• 5. max()/min() find maximum and minimum value in a row .......................................................................................................................................................................... 59 max()/min() find maximum and minimum value across workflow variables ............................................................................................................................................. 60 mean()/sum() average/sum across row values ....................................................................................................................................................................................... 61 TRANSPOSE transpose data table ............................................................................................................................................................................................................. 62Basic Statistics...................................................................................................................................................................................................................................................... 63 PROC FREQ statistical variables from two columns plus chi-square and Fisher test ............................................................................................................................ 64 6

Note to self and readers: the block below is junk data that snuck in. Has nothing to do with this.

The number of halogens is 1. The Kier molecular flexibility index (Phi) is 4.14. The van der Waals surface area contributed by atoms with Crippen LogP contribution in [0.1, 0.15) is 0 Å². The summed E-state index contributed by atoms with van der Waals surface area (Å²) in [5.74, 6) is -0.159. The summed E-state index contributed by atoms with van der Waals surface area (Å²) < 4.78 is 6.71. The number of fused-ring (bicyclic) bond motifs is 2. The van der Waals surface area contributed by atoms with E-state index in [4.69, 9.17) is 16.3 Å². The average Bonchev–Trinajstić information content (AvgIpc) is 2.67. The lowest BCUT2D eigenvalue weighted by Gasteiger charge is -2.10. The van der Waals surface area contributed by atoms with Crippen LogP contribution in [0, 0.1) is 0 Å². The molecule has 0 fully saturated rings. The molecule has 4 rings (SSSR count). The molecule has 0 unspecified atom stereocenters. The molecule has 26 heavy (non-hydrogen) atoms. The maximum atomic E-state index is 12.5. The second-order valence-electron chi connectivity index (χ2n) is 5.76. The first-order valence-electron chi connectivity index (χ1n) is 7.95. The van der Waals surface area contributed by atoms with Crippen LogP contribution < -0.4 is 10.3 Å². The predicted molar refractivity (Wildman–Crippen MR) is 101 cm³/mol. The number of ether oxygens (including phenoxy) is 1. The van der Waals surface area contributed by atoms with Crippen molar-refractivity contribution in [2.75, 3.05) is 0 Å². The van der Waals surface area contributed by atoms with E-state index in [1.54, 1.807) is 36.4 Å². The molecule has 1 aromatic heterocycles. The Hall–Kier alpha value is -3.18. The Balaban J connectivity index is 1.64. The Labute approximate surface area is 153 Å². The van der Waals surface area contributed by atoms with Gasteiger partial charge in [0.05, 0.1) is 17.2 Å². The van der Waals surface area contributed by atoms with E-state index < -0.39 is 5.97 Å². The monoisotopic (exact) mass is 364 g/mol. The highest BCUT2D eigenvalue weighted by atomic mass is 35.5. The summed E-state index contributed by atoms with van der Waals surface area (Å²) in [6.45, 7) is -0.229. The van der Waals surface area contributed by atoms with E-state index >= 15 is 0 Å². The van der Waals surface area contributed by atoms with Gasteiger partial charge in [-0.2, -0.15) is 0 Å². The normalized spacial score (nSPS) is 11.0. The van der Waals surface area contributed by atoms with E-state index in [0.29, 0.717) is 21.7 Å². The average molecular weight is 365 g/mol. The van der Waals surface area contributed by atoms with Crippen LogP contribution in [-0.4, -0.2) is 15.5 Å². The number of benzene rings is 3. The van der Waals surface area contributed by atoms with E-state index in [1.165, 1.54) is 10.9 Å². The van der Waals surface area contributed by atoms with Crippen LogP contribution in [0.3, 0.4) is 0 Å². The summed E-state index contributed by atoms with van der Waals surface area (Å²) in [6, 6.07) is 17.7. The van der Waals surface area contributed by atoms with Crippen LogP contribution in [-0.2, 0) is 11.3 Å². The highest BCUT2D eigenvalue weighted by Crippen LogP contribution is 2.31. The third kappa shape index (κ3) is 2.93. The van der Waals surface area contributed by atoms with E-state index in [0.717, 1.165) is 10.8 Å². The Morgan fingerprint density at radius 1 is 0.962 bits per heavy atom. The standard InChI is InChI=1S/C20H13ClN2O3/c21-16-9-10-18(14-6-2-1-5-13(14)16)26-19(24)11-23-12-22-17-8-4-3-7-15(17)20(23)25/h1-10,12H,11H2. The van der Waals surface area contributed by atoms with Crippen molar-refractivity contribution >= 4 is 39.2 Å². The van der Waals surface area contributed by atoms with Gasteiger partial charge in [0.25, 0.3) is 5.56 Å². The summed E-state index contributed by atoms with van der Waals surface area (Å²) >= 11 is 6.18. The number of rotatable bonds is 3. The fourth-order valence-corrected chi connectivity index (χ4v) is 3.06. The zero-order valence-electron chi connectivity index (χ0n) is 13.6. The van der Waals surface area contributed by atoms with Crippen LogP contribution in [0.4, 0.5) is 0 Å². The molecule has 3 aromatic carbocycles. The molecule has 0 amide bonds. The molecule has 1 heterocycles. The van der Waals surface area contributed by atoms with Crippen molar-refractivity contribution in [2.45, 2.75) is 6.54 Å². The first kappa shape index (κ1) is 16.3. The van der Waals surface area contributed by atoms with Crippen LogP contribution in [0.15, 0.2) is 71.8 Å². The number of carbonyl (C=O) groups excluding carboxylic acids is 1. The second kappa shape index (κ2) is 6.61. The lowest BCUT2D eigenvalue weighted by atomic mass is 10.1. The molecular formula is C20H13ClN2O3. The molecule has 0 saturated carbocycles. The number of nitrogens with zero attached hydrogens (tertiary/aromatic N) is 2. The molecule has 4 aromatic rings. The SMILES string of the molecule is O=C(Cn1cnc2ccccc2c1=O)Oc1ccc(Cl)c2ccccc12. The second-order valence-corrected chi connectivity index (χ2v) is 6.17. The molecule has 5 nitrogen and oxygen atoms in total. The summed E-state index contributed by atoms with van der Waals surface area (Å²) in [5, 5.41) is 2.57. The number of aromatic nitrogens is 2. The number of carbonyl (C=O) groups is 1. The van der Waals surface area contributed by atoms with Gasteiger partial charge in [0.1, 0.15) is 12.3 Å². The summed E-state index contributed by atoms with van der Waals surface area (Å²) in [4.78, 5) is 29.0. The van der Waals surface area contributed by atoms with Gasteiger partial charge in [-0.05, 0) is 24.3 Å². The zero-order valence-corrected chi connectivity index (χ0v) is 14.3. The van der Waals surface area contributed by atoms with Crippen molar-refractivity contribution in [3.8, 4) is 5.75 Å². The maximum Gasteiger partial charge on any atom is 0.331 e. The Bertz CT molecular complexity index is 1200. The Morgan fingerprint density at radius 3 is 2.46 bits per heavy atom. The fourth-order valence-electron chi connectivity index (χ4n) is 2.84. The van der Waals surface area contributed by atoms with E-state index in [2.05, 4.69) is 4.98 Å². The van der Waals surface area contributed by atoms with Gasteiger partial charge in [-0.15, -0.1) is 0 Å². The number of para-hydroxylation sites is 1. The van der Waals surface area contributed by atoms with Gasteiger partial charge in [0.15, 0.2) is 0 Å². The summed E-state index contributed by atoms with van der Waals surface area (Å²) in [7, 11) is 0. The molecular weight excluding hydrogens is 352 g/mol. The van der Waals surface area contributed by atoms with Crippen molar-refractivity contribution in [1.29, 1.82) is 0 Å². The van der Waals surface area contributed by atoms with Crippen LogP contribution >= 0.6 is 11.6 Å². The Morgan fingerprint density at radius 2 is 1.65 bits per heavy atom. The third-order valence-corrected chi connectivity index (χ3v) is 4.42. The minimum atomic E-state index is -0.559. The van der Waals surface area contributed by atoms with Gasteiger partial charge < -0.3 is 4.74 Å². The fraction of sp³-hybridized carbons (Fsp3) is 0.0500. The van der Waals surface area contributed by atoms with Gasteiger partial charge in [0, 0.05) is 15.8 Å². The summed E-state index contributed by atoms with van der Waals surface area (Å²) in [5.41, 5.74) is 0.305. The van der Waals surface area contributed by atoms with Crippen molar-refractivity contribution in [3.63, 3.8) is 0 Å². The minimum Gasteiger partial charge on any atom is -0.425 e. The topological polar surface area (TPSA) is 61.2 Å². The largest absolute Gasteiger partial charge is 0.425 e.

• 6. ForewardOK, I admit to being a 34 year SAS addict – 25 of them working directly for SAS – so when I was first introduced to KNIME I was skeptical. Open source? Communitysupported? Everything in graphical workflows? FREE full function desktop Version? VERY different from the SAS I know! To me it sounded more like “bells and whistles”than “solid and robust” and I wondered why the Gartner group gave it “Cool Vendor Status” and what all those pharmaceutical companies saw in it. Now, after using theproduct myself for a number of major projects, I can truly say that KNIME is very powerful indeed!Working with Rosaria Silipo meant that I could climb the software learning curve very quickly – she knows both products well, and her publishing this booklet means thatYOU can now get up to speed very quickly.I appreciate the fact that Rosaria has focused on comparing CORE SAS functionality to KNIME. Any experienced SAS user knows that a SAS application is, at the end of theday, a program that combines data steps, procs, macro language, and a front end – combined with the knowledge of how to USE them in an application created for aspecific business area. Looking at core functionalities is how we as SAS users most effectively learn something new.There are some basic similarities: both SAS and KNIME pull data sensibly into memory and optimize the interplay between I/O and processors and clusters, because bothsuppliers know that at some point, no matter how fast in-memory manipulation is big data will require loading and processing. Both fundamentally understand that it’snot just about statistics and reports, it’s about accessing data – any data – and manipulating that data to get it back out in a usable form. Both believe that a platformthat integrates across desired components is the right way to go.Both also try to provide as many techniques as possible in the analytics area. But while SAS employs its large, dedicated team of thousands of developers to generateeverything possible in its proprietary infrastructure (and only once it’s developed and rolled out is it, in fact, possible), KNIME takes the approach that there will ALWAYSbe some unforeseen requirement for an esoteric or specialized technique, so it simply insures that it’s easy to pull that technique directly from another source – whetherthat be R or Weka or you name it.Both SAS and KNIME allow beginners to start out small and focused while learning. But once up to speed, you really need the ability to scale up quickly to accommodatemany users and a lot of data without having to rewrite programs; the two platforms also have this positive trait in common. But there are a few major philosophicaldifferences that, when understood, will help you get going with KNIME faster.Most important is probably the paradigm difference: fundamentally, SAS is a line-oriented scripting language. Everything on top of base SAS, including all the applicationsand layers successfully developed in the last several years, still just generates that line-oriented code at the end of the day. In SAS, you iterate through data steps andprocs and back and forth until you finally have what you need. KNIME is a node-workflow oriented approach – for absolutely EVERYTHING. You don’t have to learn thedata step language, then the PROC syntax, then a MACRO language for packaging code, and finally one of the application languages (Java, .net or proprietary SAS) inorder to build and surface programs to end users – its ALL done in nodes and workflows. That means in the beginning you may have to search for the correct nodes andcombinations thereof to achieve what you need to do, but once you are up and running you can quickly mix and match the different types of nodes as needed. 7